The Hebrew Bible has a recurring grammatical usage in response to the realities of life that are hidden, uncertain, filled with wonder, or beyond human comprehension. The repeated response to such uncertainty is, “Who knows?” (mi-yodea’):
“While the child was still alive, I fasted and wept; for I said, ‘Who knows? The Lord may be gracious to me, and the child may live’” (II Samuel 12:22).
Who knows whether he will not turn and relent,
and leave a blessing behind him,
a grain offering and a drink offering
for the Lord, our God (Joel 2:14)?
Who knows? God may relent and change his mind; he may turn from his fierce anger, so that we do not perish (Jonah 3:9)?
Who considers the power of your anger? Your wrath is as great as the fear that is due you
My child, fear the Lord and the king,
and do not disobey either of them;
for disaster comes from them suddenly,
and who knows the ruin that both can bring? (Proverbs 24:21-22)?
Who knows? Perhaps you have come to royal dignity for just such a time as this (Esther 4:14).
The intent is to assert either that only God knows and is not telling, or no one knows. Either way, human persons are left without knowing.
But of course the human quest for certitude is unquenchable and wants, however possible, to overcome such “unknowing.” That quest for certitude may take the form of science (even though good science always opens up new doors of the unknown), or the form of religious certitude (even though such claims are never fully disinterested). In the end, however, all such quests are defeated by the hidden dimensions of reality that do not readily open up for us.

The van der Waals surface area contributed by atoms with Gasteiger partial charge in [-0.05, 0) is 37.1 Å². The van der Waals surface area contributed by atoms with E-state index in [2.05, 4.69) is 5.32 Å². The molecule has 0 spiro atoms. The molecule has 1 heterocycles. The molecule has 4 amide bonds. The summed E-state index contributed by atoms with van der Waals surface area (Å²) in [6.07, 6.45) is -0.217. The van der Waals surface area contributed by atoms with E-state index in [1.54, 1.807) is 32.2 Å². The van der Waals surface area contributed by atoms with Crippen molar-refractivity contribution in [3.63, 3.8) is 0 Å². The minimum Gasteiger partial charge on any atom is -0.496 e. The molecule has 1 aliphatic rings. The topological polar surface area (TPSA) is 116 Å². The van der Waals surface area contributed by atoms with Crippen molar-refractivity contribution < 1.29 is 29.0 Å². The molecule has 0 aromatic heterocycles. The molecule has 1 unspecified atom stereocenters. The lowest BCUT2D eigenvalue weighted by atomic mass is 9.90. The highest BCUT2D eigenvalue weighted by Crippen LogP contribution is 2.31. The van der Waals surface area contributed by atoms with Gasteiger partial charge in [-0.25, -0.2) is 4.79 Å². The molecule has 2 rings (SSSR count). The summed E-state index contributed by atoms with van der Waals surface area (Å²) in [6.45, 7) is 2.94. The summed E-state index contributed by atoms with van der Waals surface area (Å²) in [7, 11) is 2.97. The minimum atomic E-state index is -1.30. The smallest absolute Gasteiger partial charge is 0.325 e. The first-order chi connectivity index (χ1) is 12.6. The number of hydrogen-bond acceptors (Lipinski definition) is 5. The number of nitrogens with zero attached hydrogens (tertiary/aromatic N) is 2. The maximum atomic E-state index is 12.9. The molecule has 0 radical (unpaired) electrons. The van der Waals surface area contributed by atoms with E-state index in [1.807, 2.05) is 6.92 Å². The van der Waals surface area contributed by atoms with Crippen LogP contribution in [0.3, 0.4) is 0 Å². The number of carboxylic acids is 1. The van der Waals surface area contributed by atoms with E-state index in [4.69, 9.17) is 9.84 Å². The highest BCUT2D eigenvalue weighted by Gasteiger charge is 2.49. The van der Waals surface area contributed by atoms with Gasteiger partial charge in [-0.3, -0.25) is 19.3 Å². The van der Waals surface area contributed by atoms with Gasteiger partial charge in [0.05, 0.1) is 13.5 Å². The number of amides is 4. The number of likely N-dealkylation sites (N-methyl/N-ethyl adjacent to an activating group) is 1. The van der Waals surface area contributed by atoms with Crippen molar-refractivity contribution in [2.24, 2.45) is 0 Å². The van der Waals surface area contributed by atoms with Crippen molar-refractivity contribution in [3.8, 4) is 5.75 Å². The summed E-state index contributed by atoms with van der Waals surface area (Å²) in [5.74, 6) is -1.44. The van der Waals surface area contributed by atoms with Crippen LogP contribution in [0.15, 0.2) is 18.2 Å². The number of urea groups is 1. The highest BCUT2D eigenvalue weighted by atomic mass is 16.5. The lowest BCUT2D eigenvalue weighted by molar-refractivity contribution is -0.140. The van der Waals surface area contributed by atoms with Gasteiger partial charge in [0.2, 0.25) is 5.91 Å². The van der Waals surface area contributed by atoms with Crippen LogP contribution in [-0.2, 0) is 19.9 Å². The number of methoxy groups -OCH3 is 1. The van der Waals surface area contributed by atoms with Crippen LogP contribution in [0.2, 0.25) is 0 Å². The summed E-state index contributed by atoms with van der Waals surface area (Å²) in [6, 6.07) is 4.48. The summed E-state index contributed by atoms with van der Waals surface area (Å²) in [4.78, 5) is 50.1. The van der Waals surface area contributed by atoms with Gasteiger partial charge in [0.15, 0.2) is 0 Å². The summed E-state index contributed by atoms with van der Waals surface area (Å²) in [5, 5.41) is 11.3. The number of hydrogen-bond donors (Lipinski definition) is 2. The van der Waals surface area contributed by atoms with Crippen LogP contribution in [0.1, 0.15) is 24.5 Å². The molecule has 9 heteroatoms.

The human community, nonetheless, arrives at certitude as best it can, overcoming the “not known.” It is habitual, and surely evident in Western culture, that “knowing” is a top-down practice, wherein those with more learning, or more power, or more wealth claim to know, and often have their claims accepted as reliable and trustworthy. We may term this common assumption and ready practice an “epistemology of privilege.” Those privileged know the best. As a result, when we get the open-ended question, “Who knows?” We readily respond:
The doctor knows best.
The teacher knows best.
The banker knows best.
Father or mother knows best.
And of course one cannot gainsay that there are areas of competence and expertise that are essential and to be valued, competence and expertise as in the roles of a brain surgeon, a pastor, an airline pilot, or a therapist. Beyond such competence or expertise, however, there is a common readiness to assign “gifts of knowing” to those on the top side of social power.
While these claims are evidently sometimes true, the important point is that this advantage in knowing is widely and readily assumed in every case, without reference to the particulars. It is assumed, moreover, by both those who claim such advantage and by those who submit to such advantage.
As I was writing this, I was reading Albion’s Seed: Four British Folkways in America by David Hackett Fischer (Oxford University Press, 1989). Fischer studies four different waves of British migration to America, from four different regions of Britain to four different regions in America. One of the American regions is the gentile society of Virginia about which Fischer writes: